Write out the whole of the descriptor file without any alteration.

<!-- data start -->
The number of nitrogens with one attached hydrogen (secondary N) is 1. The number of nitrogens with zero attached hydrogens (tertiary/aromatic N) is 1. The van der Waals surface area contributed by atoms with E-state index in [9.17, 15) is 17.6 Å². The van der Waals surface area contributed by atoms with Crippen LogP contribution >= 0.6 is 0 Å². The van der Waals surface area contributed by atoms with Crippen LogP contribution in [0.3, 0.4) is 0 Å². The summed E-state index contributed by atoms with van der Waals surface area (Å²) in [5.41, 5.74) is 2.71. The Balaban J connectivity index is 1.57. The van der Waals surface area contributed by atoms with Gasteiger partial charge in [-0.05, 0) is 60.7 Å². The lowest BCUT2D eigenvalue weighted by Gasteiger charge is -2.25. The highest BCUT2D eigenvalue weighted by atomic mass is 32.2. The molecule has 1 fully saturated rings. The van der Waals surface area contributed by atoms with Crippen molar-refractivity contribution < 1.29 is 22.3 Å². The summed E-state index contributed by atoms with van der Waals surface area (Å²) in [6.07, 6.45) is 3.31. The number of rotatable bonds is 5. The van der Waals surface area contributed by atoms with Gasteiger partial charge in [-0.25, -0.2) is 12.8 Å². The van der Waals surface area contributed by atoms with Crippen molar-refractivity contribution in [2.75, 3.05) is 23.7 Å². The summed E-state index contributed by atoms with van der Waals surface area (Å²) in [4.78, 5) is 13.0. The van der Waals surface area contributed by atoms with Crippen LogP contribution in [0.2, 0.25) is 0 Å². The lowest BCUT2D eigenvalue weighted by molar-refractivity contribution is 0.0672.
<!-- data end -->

The number of nitrogens with one attached hydrogen (secondary N) is 1. The number of nitrogens with zero attached hydrogens (tertiary/aromatic N) is 1. The van der Waals surface area contributed by atoms with E-state index in [9.17, 15) is 17.6 Å². The van der Waals surface area contributed by atoms with Crippen LogP contribution >= 0.6 is 0 Å². The van der Waals surface area contributed by atoms with Crippen LogP contribution in [0.3, 0.4) is 0 Å². The summed E-state index contributed by atoms with van der Waals surface area (Å²) in [5.41, 5.74) is 2.71. The Balaban J connectivity index is 1.57. The van der Waals surface area contributed by atoms with Gasteiger partial charge in [-0.05, 0) is 60.7 Å². The lowest BCUT2D eigenvalue weighted by Gasteiger charge is -2.25. The highest BCUT2D eigenvalue weighted by atomic mass is 32.2. The molecule has 1 fully saturated rings. The van der Waals surface area contributed by atoms with Crippen molar-refractivity contribution < 1.29 is 22.3 Å². The summed E-state index contributed by atoms with van der Waals surface area (Å²) in [6.07, 6.45) is 3.31. The number of rotatable bonds is 5. The van der Waals surface area contributed by atoms with Gasteiger partial charge in [-0.25, -0.2) is 12.8 Å². The van der Waals surface area contributed by atoms with Crippen molar-refractivity contribution in [2.75, 3.05) is 23.7 Å². The summed E-state index contributed by atoms with van der Waals surface area (Å²) in [4.78, 5) is 13.0. The van der Waals surface area contributed by atoms with Crippen LogP contribution in [0.2, 0.25) is 0 Å². The lowest BCUT2D eigenvalue weighted by molar-refractivity contribution is 0.0672.